Last spring, Roberta Wall found herself in a diverse roomful of women at a center called EcoMe, on the crossroads between Jerusalem and Jericho. The place buzzed with religious Jews, devout Muslim women with covered heads, secular left-wing Jewish women and secular Christian women in sleek modern clothes, and even a Christian nun from Germany. In this troubled region near the Dead Sea, Wall had come to teach Nonviolent Communication (NVC)—a practice that helps people to resolve conflict and find a place of connection beyond anger, blame, or shame. "We set up what we call fishbowls, or sharing circles, where participants could come and share whatever was on their minds in relation to anything," says Wall. "At least half of the Israelis and Palestinians had never sat with each other before."
It wasn't long before the room grew hot with stories of pain, grief, and fear. A Palestinian woman told of her forced marriage, in which she was enslaved and subjected to terrible violence from her husband—before she found refuge, astonishingly, with Israeli checkpoint soldiers who smuggled her to safety. An Israeli woman spoke through tears about her painful decision after the last Intifada to flee to the United States—a decision so troubled that it resulted in divorce from her husband and the shattering of her family. Using the tools of NVC, including reflective listening and empathy, the women were able to push past embattled politics to really hear one another. "It was astonishing," says Wall. "Some of the women are staying connected. It gives me so much hope thinking about it now."
Beyond Right and Wrong
Whether it's in a troubled hot spot of the Mideast, or at the kitchen table of a local family, NVC can trigger breakthroughs in communication and open the floodgates of a healing compassion. Created by American psychologist Marshall Rosenberg, whose philosophies grew out of work he was doing with civil rights activists in the 1960s, NVC has taken root in pockets worldwide to form a small but growing movement. Now 79, Rosenberg lives in Albuquerque near The Center for Nonviolent Communication, which he founded—and his book Nonviolent Communication: A Language of Life (PuddleDancer Press, 2003) is a bible for his empathic disciples. The appeal of NVC is broad: It works just as well in war-torn countries as it does with everyday skirmishes between husband and wife, parent and child, employee and employer. At its core, the practice is about creating connection through deep listening, expression, and empathy. Practitioners learn to delve beyond heat-of-the-moment judgment and blame, and instead explore—and express—the true feelings and needs that are bubbling beneath the surface. Eventually, what people think of as conflict turns into a shared dilemma—and creative solutions naturally arise.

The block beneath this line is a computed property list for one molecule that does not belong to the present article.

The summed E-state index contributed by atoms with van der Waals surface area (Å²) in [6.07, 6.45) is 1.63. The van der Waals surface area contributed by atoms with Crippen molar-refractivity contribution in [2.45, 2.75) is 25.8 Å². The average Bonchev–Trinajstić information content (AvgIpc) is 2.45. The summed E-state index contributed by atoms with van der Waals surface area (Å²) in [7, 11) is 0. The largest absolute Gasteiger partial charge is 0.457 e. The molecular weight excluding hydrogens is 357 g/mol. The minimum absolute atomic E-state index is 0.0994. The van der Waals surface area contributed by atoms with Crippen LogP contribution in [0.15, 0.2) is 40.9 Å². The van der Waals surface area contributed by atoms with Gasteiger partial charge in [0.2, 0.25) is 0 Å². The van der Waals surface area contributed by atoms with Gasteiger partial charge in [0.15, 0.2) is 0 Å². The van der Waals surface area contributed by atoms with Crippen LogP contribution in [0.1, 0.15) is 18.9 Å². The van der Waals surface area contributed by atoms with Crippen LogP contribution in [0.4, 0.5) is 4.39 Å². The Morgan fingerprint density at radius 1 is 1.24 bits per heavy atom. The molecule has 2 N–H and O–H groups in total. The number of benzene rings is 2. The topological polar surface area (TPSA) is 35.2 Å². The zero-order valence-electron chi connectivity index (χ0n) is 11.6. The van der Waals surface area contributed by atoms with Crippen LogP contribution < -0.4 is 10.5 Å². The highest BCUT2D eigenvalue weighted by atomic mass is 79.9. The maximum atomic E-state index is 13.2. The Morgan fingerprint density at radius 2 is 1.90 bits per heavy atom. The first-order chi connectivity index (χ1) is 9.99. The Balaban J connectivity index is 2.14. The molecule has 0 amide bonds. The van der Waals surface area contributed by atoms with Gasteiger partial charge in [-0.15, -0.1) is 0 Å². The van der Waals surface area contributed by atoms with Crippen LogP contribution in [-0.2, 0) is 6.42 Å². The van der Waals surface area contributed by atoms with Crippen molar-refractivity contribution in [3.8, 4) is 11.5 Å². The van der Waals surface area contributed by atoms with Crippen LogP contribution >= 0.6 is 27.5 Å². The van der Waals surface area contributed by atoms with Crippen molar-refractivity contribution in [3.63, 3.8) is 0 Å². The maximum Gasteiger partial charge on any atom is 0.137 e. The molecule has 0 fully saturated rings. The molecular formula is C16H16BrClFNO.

Wall, a former litigator in the New York City court system who discovered NVC through a mindfulness teacher, was lucky to attend a rare Manhattan training with Rosenberg in 2002. "I went with my partner, my daughters, my Buddhist sangha from New York City and Woodstock," says Wall. Afterward, she and a few others formed an NVC practice group—and the deeper she got into it, the more she realized that she had to leave the legal profession behind. "NVC takes you out of the cycle of judgment, and it's hard to practice law without judgments of good and bad, right and wrong," says Wall, based in Saugerties, who now coaches couples, individuals, parents, and organizations in NVC at home and abroad. "There's a Rumi quote: 'Out beyond ideas of wrongdoing and rightdoing, there is a field. I'll meet you there.' When I hear that," says Wall, "I think, yeah, I want to meet people there! I want to meet myself there."
Skills to Navigate a Life
It's the humbling quotidian battleground of parenting that often leads newcomers to NVC for the first time. Such was the case for Susan Reeves, who stumbled upon NVC 11 years ago, and clung to it like a lifeline, when she had two children under three years old. "I came from what I call the yelling model," says Reeves, a registered nurse and nursing teacher who offers free NVC practice sessions twice monthly in New Paltz. "I didn't want to repeat the model where the mom yelled and the children jumped. I needed another avenue." What really resonated for her was NVC's focus on human needs, the raw material behind everything we feel, think, say, and do. "As humans, we all have the same needs," says Reeves. "If you boil everything down to our needs—whether it's a need for safety, for support, for respect, to be heard—we're all on the same page. [Rosenberg's] work is like a mini-miracle, because it really helps you understand what's going on inside another person."